Colonel Margaret Hay won the UK Times Preacher of the Year contest in 2000 (not that you’ll hear that from her!), with a sermon she gave to inmates in prison. It’s just one of many enriching experiences in almost 40 years of officership …
I became a Salvation Army officer when I was 24 years of age, with my husband Lawrence. I have served as an officer for 38 years. I was motivated by the remarkable example of my parents, the example of other Salvation Army officers, and also by my own desire to serve the present age—to make some small difference to the world in the short time that I’m on this earth.
Something that has been very important—and a huge part of the privileged opportunity I’ve had—is the worldwide scope of the Army’s work. We’ve served in New Zealand and love Aotearoa dearly, but those 25 years spent out of the country have been amazing—so much of it working with comrades, colleagues, and other Salvation Army officers from all parts of the world.
This gift that God has given us is not unique to the Salvation Army, but it is very, very special—that immediate response, and that sense of sharing with people you’ve never met before. This says something about what it means to be a Salvation Army officer; the access to this grace in which we stand. Unbeatable.
The Salvation Army, especially now, gives incredible opportunities for couples to work in completely separate appointments—if the needs of the work and the situation of the couple suit that work. For others it’s different, but I have found the opportunity has been there completely, and it’s been wonderful—absolutely mind-blowing sometimes! An important stage for me was the last 10 years of our active service, when we were in London. I was appointed, fulltime, to the Rochester Men’s Prison.
The chaplain was a character. When I went to the prison, he said, ‘I don’t mind what you do—you can do pretty much whatever you like, as long as you don’t let anyone out!’ So I looked around, and I said, ‘My God, you’ve got to help me here.’ But talk about an amazing opportunity, with that freedom of access.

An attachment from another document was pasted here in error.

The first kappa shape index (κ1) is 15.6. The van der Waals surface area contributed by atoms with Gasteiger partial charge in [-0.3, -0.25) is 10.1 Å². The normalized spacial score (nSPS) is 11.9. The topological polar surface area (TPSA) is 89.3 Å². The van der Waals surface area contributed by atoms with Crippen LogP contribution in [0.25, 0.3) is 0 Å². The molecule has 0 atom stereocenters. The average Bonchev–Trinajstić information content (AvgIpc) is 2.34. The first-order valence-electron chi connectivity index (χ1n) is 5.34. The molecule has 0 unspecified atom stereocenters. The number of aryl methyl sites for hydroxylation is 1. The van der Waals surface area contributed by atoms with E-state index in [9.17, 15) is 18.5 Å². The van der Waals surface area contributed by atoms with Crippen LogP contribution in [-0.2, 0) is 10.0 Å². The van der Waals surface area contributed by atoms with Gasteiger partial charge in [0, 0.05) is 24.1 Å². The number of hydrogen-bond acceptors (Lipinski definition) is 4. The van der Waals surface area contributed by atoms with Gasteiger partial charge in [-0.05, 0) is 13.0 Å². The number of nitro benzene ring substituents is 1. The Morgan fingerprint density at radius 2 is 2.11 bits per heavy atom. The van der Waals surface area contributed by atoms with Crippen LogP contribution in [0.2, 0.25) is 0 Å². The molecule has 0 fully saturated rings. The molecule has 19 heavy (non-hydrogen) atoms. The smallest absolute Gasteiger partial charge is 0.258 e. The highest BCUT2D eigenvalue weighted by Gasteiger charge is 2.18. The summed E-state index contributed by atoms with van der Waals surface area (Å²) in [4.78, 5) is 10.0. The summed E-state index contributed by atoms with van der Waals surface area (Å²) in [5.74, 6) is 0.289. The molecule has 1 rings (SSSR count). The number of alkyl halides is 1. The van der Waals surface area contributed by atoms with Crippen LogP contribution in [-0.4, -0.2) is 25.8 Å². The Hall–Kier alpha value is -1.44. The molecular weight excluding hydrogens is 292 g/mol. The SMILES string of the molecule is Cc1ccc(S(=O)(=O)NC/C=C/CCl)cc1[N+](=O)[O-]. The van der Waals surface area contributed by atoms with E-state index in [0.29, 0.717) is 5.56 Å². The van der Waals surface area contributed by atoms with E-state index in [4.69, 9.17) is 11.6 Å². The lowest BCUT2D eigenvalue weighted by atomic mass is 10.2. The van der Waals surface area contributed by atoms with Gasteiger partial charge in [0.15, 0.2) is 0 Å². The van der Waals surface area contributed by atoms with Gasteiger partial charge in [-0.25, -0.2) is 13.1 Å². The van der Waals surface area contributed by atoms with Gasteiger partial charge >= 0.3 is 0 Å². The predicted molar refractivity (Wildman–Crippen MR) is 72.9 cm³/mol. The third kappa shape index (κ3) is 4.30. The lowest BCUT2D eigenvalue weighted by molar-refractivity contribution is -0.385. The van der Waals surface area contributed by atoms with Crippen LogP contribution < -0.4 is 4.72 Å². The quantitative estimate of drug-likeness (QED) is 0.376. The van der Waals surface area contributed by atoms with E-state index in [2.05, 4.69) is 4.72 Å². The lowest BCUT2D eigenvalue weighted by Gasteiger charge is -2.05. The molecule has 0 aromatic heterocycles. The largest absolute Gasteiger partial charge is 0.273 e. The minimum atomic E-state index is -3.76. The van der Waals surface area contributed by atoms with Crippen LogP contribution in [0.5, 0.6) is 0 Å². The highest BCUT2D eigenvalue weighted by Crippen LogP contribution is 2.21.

I was fortunate to get the role as Foreign Nationals Coordinator, which gave me close access into the lives of people in some of the most dangerous parts of the world. This was an incredible and life-changing experience for me. I am immensely grateful for that. It’s enriched my life beyond measure.
At the recent commissioning weekend, I re-told the story of Salvation Army Commissioner George Scott Railton, who in 1881 was commanded—against his will—to return from the US to England. On his travels, he missed his boat. Dejected, he sat down and wrote these words: ‘The life of the soul saver is the grandest, merriest, strangest life that can be lived on earth—the life of Jesus lived over again in us. It will cost you all, but it will be a good bargain at that!’
If you get the chance to be a Salvation Army officer you’re truly blessed. Go for it. Walk with others. Learn from them. Know that you’re very, very fortunate.
WATCH ONLINE | See Margaret and others share their stories | www.salvationarmy.org.nz/SayYes
by Col Maragaret Hay (c) 'War Cry' magazine, 27 January 2018, p11
You can read 'War Cry' at your nearest Salvation Army church or centre, or subscribe through Salvationist Resources.